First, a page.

You started analyzing the 1920s in class when you broke out of the decade.  Keep filling up those 20s buckets by using   using  America in the 20th Century – The Roaring 20s (usmstudent, wildcats), and also make your way through the 1920s – Roar or Yawn activity. If you are interested, and want some laughs), you can also watch our AHR! friend John Green as he discusses the great decade in The Roaring 20’s: Crash Course US History #32.

Then, on your separate document, start to evaluate the decade by classifying the events and idea of the decade in a different manner – was the decade “The Best of Times” or “The Worst of Times”?  Using your notes and the materials provided online, evaluate the various topics discussed by classifying them as positive or negative legacies of the decade.


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WWI – Educate, Commemorate, Honor

After two weeks of diving into the role of WWI in America’s story, we are excited to see how you will educate, commemorate, and honor the role of WWI in America’s story.  As we close our current study of WWI (and hopefully continue to investigate this under publicized yet incredibly important part of our country’s story), please take some time (90 seconds) to respond clearly and confidently to the flipgrid prompt below.

I can’t wait to see the World War I National Memorial when it is completed in Washington DC!  Not this, year gang – but we will drive by the site in April.

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Want more from the trenches “Over There”? Check it out …

So, Doughboy – how were the trenches? After today’s class, you hopefully have an idea about the challenges American had when they were part of the trench warfare in World War I – and remember, they didn’t have it nearly as bad as the other Allies (or the Germans)! Want to learn more?  I did, so I went to France and Belgium to find out all about WWI on the Western Front.  You can see some of my experiences on my travel blog at

Wan’t more? Check out the sites listed below.

Want some actual letters from the trenches?  Check out …

Want some games? 

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The War to End All Wars? PEACE after WWII … for March 6/7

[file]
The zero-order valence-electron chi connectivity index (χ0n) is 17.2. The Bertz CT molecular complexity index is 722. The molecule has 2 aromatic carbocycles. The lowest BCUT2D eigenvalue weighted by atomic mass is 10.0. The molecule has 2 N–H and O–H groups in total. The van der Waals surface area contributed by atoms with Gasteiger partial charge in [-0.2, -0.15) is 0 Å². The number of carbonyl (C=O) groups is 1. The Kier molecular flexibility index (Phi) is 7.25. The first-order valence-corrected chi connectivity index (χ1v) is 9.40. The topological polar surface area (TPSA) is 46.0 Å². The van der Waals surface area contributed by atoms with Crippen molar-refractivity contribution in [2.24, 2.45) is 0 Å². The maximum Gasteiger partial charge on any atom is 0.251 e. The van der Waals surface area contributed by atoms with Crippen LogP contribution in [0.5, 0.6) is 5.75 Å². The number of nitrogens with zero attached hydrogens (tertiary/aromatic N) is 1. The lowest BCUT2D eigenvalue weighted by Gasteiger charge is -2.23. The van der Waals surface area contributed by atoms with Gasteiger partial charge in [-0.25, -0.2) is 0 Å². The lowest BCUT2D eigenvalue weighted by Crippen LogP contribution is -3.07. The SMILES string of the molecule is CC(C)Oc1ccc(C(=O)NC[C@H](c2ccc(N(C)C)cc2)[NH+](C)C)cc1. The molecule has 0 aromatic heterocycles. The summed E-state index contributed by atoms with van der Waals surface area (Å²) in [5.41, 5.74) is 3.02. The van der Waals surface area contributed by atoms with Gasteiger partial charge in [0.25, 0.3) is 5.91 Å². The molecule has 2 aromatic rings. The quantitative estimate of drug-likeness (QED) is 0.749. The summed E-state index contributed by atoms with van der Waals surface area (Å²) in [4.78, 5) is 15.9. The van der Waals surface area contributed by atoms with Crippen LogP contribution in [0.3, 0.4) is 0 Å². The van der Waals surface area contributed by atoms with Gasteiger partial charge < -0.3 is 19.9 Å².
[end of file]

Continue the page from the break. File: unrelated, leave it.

Once the war ended, what happened?  An easy peace treaty meeting in Paris – typical, right?   Not so fast …

For your next class, preview the peace process that came after the war by reading and watching some content concerning the Paris Peace Conference and the Treaty of Versailles. The History Channel also has a decent overview video and reading.  You can also watch Peace, Diplomacy, and Reparation.  As you read and watch, you should be able to :

  • … generally describe Woodrow Wilson’s Fourteen Points.
  • … discuss why the rest of the “Big Four” opposed Wilson’s Fourteen Points.
  • … give a broad outline of the actual peace provisions of the Treaty of Versailles.
  • … discuss why the Treaty of Versailles was opposed by the Senate and some of the public in the US.
  • … describe how the Versailles process was a failure in the goal of continuous world peace.

Please come to class with some questions about the peace process, as we will discuss it in more detail.

You can also spend some time thinking about the legacy of the Great War – The War to End All Wars – World War I. This would be a great section on your WWI target display!

Check out Legacy of the War – World War I Centennial;  World War I Centenary: 100 Legacies of the Great War; A 100-Year Legacy of World War I – The New York Times; and WWI Casualty and Death Tables from PBS to THINK about the overall impact of the Great War, both globally and in the United States.  You may also want to check out the description of the Tomb of the Unknown Soldier at Arlington National Cemetery – four of you will lay a wreath there in six weeks.


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Get ready to go “OVER THERE” on Monday, March 4!

You should have a solid understanding of America’s entry into the Great War, including the rationale outlined by Woodrow Wilson in his war message to Congress. You also should understand the role that Americans played o the home front during WWI and how the war changed the lives of so many.

Now it’s time to go “Over There” and become part of the AEF – The American Expeditionary Force.  To prepare for your class experience ON MONDAY (everyone), please carefully read Welcome to the AEF, using this  reading guide to direct you.  We will find out the challenges that the men faced in the trenches on the Western Front. You can think about the essential info for your WWI Legacy target display as well!

Make sure you listen to “Over There” by George Cohen – it’s a classic! (And you may be singing it …)

If you can, make sure you have a cell phone, download HP Reveal (Android iOS), and also try the Layar app (Android iOS).

See you in France on Monday!